Nigeria has shortlisted two bookrunners for a $500 million debut global bond which it plans to issue before the end of the year, the head of the debt management office (DMO) said on Tuesday.
The planned 10-year bond, whose issue has been repeatedly pushed back, will set a benchmark in the international capital market for sub-Saharan Africa’s second-biggest economy, allowing state governments and companies to follow suit.
“Two firms have been shortlisted as bookrunners, and they will also serve as the issuing house.
“The federal ministry of finance will announce the name of the firms,” DMO director-general Abraham Nwankwo said.
Nigeria first announced plans for the debut international bond in September 2008, but put the plans on hold citing adverse market conditions.
Nwankwo said he did not expect the recent revision of Nigeria’s credit outlook to negative from stable by ratings agency Fitch to have any impact on investor interest in the issue.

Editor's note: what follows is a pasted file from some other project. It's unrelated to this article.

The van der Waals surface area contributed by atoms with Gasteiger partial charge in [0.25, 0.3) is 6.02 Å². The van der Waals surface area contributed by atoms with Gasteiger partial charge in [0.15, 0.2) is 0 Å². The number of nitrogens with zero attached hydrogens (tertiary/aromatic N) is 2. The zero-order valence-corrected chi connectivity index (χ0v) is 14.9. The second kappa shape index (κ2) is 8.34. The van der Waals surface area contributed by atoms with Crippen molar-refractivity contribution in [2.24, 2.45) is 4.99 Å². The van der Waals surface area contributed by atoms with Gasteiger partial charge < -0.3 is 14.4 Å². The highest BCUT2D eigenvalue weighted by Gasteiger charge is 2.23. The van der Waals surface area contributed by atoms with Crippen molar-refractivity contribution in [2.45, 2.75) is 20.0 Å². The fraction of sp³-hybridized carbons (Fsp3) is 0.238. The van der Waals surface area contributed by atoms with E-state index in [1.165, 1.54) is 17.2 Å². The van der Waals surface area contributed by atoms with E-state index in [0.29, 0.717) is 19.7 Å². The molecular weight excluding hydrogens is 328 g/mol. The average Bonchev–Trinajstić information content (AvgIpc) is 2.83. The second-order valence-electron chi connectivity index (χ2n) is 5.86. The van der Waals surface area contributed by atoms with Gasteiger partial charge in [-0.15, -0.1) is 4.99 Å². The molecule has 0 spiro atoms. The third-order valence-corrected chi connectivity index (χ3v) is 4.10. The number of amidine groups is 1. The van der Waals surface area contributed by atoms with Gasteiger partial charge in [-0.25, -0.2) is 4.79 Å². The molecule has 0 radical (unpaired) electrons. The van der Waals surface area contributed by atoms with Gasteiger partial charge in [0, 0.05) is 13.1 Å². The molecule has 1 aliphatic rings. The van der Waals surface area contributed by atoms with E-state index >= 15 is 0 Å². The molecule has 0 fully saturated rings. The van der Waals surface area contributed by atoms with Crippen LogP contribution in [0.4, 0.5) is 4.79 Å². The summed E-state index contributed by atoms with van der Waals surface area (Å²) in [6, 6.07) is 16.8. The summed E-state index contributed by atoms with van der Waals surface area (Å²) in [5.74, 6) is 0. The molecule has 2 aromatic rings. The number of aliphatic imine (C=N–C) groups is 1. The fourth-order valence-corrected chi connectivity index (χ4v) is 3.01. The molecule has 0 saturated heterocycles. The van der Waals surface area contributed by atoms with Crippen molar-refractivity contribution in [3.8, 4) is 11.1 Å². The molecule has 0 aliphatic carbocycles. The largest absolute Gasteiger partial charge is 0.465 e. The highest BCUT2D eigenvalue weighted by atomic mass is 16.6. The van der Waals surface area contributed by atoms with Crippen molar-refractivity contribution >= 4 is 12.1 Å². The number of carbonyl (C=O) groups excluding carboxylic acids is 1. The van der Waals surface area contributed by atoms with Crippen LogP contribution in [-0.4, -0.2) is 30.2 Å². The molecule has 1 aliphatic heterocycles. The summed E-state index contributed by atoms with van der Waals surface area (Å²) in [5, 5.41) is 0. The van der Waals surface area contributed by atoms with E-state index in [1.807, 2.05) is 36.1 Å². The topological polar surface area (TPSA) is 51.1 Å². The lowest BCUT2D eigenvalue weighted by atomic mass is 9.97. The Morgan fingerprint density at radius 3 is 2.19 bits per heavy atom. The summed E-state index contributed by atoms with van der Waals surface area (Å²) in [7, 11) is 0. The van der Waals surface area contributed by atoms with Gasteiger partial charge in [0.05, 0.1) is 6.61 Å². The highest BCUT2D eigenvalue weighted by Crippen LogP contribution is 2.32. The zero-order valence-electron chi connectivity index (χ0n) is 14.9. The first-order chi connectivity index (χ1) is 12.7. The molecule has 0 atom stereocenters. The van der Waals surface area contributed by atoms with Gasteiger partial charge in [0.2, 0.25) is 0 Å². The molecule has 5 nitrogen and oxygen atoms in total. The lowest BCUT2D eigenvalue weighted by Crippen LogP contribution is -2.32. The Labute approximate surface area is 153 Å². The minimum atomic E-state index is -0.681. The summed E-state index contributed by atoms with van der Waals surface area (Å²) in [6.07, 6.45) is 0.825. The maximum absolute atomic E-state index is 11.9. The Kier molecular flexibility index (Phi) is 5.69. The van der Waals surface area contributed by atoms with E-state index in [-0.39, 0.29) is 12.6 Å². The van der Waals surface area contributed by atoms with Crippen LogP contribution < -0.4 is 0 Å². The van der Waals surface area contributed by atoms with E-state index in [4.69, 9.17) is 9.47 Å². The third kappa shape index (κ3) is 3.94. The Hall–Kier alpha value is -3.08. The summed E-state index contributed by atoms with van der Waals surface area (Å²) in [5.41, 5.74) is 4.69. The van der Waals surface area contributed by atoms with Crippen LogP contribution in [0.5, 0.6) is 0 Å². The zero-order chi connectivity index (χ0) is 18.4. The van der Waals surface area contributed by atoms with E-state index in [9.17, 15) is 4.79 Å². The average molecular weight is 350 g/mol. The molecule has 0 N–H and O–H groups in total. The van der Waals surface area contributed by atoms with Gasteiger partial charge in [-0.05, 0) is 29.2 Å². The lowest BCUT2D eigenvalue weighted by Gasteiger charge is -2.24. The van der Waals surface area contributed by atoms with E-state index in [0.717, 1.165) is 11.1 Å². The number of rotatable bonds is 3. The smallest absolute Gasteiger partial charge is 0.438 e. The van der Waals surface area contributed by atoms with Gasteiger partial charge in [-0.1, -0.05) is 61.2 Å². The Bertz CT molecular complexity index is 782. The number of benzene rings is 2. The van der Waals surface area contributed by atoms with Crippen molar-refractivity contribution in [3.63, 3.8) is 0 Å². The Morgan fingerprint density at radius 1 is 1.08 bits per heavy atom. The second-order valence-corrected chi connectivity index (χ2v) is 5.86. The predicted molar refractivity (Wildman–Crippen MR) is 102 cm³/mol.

Ratings agency Standard & Poor’s yesterday affirmed its “B+” long-term and “B” short-term foreign and local currency sovereign credit ratings on Nigeria, with a stable outlook.
Nigeria last month named London-based Barclays Capital and FBN Capital, a subsidiary of Nigeria’s First Bank, as its financial advisors for the bond.
Finance minister Olusegun Aganga has said he has been advised there is enough interest in the planned bond for Nigeria to raise $1 billion but that the country is not tempted to go above the planned $500 million for now.
He said the sole aim was to set a benchmark in the international market rather than to raise funds and that Nigeria had access to cheaper financing if needed.
Nwankwo said Nigeria’s debt-to-GDP ratio of 16% was expected to remain stable next year, depending on the rate of economic growth, suggesting the country could comfortably raise more debt if it decided it wanted to do so.
He said 14 local companies were preparing bond issues in Nigeria’s fledgling corporate debt market and that more were expected to follow suit after the Eurobond was issued.
Guaranty Trust Bank listed the country’s first corporate bond in four years in March and analysts expect the market to deepen as local pension funds and asset managers become more comfortable with fixed income and less reliant on equities in their portfolios.
Also in March, Nigeria removed all taxes on corporate debt issues and cut transaction fees, allowing firms to raise capital at lower coupon rates and offer tax-free returns to investors.